I can’t read books like that, because I will get every disease in it just from reading! No really, it’s true. Over the last year I’ve taken both Human Variation and Darwinian Medicine, and every time we studied epidemiology I would come home convinced I had some new and horrific disease. When I coughed, I had multi drug resistant tuberculosis, when my back started to hurt I had spinal meningitis, and every time my stomach got upset I had some new stomach parasite.

    It drives my husband nuts, and I do no better, but seriously, reading about diseases makes me a little crazy, even as they fascinate me. So I’ll have to shudder vicariously through you.

  12. 12
    Candy says:

    Robin: funny you should ask that, because somebody else asked me that same question last night. It’s hard to explain why being horrified is so fun, but it’s sort of the same thrill I get when I read a good horror novel, except this book appeals to my science-geeky side, too. I think a lot of it has to do with the adrenaline rush.

  13. 13
    Mel says:

    You might like Robert Desowitz’s nonfiction essay collections on tropical parasites.  I wasn’t too keen on his style, but there is ick galore and some interesting politics.

  14. 14
    Doug Hoffman says:

    In med school, parasitology was my favorite class, and the only one where I could memorize stuff without even trying. Take the guinea worm—Dracunculus medinensis. And I swear to you, I did not google it. For all I know, I’m remembering it dead wrong.

    Parasites give the coolest scanning electron micrographs, too.

  15. 15

    The fascination with horror, the macabre, and “grossing yourself out” is still quite a topic of debate among psychologists.  I’m a fan of the genre, personally.  I’ve always liked Stephen King’s analogy of sewer alligators in the subconscious – where reading and/or writing such things keeps the horrible part of your self sated, and alleviates the need to act on sadistic urges. (I think it was in Danse Macabre?)
    So far as books about disease, naturally as a SK fan I loved the Stand, and read it every now and then when my misanthropic urges start to become overwhelming. The Hot Zone was interesting, but my favorite disease book is The Blood Artists, by Chuck Hogan. Fiction, with a very awesome concept, although I admit to being clueless about the validity of the science.

  16. 16
    Waterhouse says:

    It was Dance Macabre.
    The book has been sitting on my shelf for years with that paragraph highlighted.

  17. 17
    Waterhouse says:

    I’ve always thought the way King ties horror fiction – good horror fiction, anyway – to the basic primal desires and fears that don’t get much expression in modern life is pretty much dead on.
    What do most scary movies or books come down to, really? Fear of death. Fear of infection. Fear of the dark. Fear of the unknown. A few others….

  18. 18
    Waterhouse says:

    Oh yeah, has anyone here ever read Richard Matheson’s I Am Legend? One of the best ‘infection’ type stories ever.

    HP Lovecraft was also very good at this kind of thing – The Colour Out Of Space, for example.

  19. 19
    Shaunee says:

    Recently I saw an episode of the Fox series “House” where a 16 year old female patient was inexplicably having heart failure.  That she was fatally allergic to damn near everything had nothing to do with it.  In the climatic scene the amazingly brilliant doctor has an epiphany, does a quick pelvic exam in the elevator whilst the girl is going into v-tack or fib or whatever the hell it’s called when they have to bring out The Paddles, and finds a TICK IN HER VAGINA!!!  He pulls it out with a triumphant flourish and it is GINORMOUS—very clearly bloated with blood.  This parasite was the cause of the strange paralysis the girl experienced and the heart failure.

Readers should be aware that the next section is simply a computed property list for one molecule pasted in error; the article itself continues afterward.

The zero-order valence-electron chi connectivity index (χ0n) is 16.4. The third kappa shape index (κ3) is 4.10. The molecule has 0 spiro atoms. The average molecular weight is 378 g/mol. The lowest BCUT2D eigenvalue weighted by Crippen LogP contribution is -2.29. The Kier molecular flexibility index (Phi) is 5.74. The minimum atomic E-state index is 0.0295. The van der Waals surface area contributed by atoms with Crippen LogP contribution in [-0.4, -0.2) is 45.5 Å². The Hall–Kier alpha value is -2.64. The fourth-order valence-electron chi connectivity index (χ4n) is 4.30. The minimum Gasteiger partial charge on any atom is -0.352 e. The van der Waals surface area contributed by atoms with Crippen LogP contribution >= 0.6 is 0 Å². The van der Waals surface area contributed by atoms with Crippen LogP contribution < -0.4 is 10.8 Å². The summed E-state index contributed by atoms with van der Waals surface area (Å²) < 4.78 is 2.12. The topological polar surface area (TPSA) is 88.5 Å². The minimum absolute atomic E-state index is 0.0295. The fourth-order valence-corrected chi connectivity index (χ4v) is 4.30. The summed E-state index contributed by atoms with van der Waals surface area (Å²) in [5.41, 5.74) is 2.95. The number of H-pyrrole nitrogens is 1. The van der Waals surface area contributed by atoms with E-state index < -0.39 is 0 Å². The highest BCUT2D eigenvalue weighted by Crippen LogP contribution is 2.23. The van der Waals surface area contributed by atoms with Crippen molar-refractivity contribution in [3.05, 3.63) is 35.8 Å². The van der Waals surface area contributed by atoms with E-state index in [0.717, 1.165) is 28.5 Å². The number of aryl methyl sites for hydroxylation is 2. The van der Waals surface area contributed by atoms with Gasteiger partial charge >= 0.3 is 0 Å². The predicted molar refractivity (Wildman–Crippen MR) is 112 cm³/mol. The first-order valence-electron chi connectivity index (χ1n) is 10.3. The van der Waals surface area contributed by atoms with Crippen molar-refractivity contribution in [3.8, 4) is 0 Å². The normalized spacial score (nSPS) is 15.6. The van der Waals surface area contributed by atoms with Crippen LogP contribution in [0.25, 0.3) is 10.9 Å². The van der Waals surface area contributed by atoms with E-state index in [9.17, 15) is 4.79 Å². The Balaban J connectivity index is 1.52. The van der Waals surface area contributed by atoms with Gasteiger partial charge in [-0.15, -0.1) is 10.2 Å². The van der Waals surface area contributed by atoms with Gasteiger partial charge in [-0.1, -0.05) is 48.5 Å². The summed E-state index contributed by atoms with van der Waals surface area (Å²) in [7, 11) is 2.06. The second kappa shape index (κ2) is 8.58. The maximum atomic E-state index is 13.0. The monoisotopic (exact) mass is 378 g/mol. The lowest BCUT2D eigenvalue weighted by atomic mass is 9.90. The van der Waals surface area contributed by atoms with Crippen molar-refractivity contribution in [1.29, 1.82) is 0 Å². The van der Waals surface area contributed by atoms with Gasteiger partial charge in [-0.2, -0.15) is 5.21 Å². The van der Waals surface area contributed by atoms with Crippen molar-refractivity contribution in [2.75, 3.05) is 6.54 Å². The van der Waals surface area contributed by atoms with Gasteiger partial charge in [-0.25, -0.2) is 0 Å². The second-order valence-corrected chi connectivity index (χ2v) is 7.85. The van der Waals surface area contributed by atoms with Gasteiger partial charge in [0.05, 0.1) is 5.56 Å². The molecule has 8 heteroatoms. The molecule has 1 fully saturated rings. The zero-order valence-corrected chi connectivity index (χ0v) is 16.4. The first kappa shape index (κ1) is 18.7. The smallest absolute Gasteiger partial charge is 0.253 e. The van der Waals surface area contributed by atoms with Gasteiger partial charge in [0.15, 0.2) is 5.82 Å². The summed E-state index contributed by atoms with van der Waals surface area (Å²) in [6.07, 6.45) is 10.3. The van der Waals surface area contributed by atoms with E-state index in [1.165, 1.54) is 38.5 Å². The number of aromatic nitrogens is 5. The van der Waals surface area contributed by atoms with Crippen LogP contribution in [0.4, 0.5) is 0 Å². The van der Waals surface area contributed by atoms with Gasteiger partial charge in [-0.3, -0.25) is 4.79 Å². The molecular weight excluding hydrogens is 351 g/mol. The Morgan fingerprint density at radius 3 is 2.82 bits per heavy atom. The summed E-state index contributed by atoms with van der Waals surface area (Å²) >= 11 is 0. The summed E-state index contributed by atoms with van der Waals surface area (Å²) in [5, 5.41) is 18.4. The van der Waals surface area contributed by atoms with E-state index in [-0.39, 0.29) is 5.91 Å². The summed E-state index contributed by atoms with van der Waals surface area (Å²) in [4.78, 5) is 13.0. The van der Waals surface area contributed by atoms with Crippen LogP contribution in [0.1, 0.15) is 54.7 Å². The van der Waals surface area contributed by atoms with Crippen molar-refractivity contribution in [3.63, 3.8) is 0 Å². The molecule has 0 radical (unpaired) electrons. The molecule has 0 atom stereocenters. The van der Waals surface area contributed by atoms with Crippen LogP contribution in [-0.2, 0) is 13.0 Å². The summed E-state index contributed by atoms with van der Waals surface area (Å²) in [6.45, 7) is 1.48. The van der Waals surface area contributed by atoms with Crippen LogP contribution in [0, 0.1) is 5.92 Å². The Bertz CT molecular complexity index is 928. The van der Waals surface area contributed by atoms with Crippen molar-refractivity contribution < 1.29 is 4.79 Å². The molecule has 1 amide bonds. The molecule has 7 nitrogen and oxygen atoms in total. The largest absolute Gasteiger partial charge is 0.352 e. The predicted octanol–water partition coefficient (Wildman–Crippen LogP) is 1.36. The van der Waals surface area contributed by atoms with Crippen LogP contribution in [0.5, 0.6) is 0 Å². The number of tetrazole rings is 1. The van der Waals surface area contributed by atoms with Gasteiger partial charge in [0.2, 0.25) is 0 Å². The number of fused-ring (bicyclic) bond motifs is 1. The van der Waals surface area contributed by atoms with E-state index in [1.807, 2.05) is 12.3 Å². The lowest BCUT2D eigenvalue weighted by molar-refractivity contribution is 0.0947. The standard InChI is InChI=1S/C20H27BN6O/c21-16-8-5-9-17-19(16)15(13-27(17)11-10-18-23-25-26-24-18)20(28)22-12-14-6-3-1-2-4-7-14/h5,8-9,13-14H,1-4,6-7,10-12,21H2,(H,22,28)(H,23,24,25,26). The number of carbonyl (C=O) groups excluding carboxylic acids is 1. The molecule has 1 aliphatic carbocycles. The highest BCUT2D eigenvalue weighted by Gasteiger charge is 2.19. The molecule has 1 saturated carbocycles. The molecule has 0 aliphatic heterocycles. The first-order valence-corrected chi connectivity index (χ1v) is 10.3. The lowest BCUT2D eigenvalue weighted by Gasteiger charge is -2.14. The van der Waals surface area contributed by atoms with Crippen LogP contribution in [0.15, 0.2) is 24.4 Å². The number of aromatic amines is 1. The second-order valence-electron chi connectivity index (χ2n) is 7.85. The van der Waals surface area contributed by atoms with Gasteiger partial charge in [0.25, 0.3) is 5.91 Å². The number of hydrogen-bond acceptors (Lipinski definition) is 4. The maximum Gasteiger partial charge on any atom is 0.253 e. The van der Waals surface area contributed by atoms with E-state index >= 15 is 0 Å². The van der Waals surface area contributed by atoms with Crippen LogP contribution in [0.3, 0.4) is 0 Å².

I haven’t been able to walk outside barefoot since.

    Doesn’t have much to do with gross-out fiction, but I wanted to contribute something to the conversation.

    Oh and if you really want to be grossed out, watch this show on the Discovery/TLC channel(s), I can’t remember what it’s called, but it’s all about the disgusting things people eat.  Against all odds and everything that is good and holy, cheese riddled with live maggots is a delicacy.  You spread it/them on a cracker and…

    God I can’t even think about it without shuddering.

  20. 20
    Nanna says:

    “and finds a TICK IN HER VAGINA!!!”

    Oh dear God! *vomits* Even if it is fictional, that just creeps me out!

  21. 21
    Shaunee says:

    The tick was all twitchy feelers and squirmy, too.  Clearly distraught at being removed from its happy place.

  22. 22
    Nanna says:

    Ewwww! That’s just… gross. I have an inexplicable fear of ticks and it’s just… EW!

    The books does sound interesting though. When I was little I loved leafing through the medical encyclopedia and looking at pictures of parasites.

  23. 23
    Diana says:

    Yes, trish. YOu beat me. I was out of town AND on deadline, so I’m way behind my blog reading. Scott Westerfeld’s Peeps uses the ZImmer book as one of his refrences.

    Go read Scott. now. he’s the best.

  24. 24
    Lorelie says:

    Ever since I saw a picture of a tapeworm in my 7th grade biology textbook, I have been unable to tolerate ANY discussion or visual representations of parasites.

    When I was about 10 my Godmother told me this horrific story about how she was in Africa somewhere (she really had been there, she’s a journalist) and watched docs cut five huge tapeworms from some kid’s stomach.  She told me the kid got them by biting his fingernails.  I was scarred for life.  To this day, when my husband wants to torment me, he chases me with his nail clippings.

    And I watch House religiously but I don’t think I’m going to be able to watch that episode.

  25. 25

    Vaginal ticks shall now be my newest nightmare, thank you all very much.  I second Waterhouse’s recommendation of “I Am Legend” by Matheson, but sadly have not read the Lovecraft.
    Is it irony that I just turned 33, and my verification is “feel33”?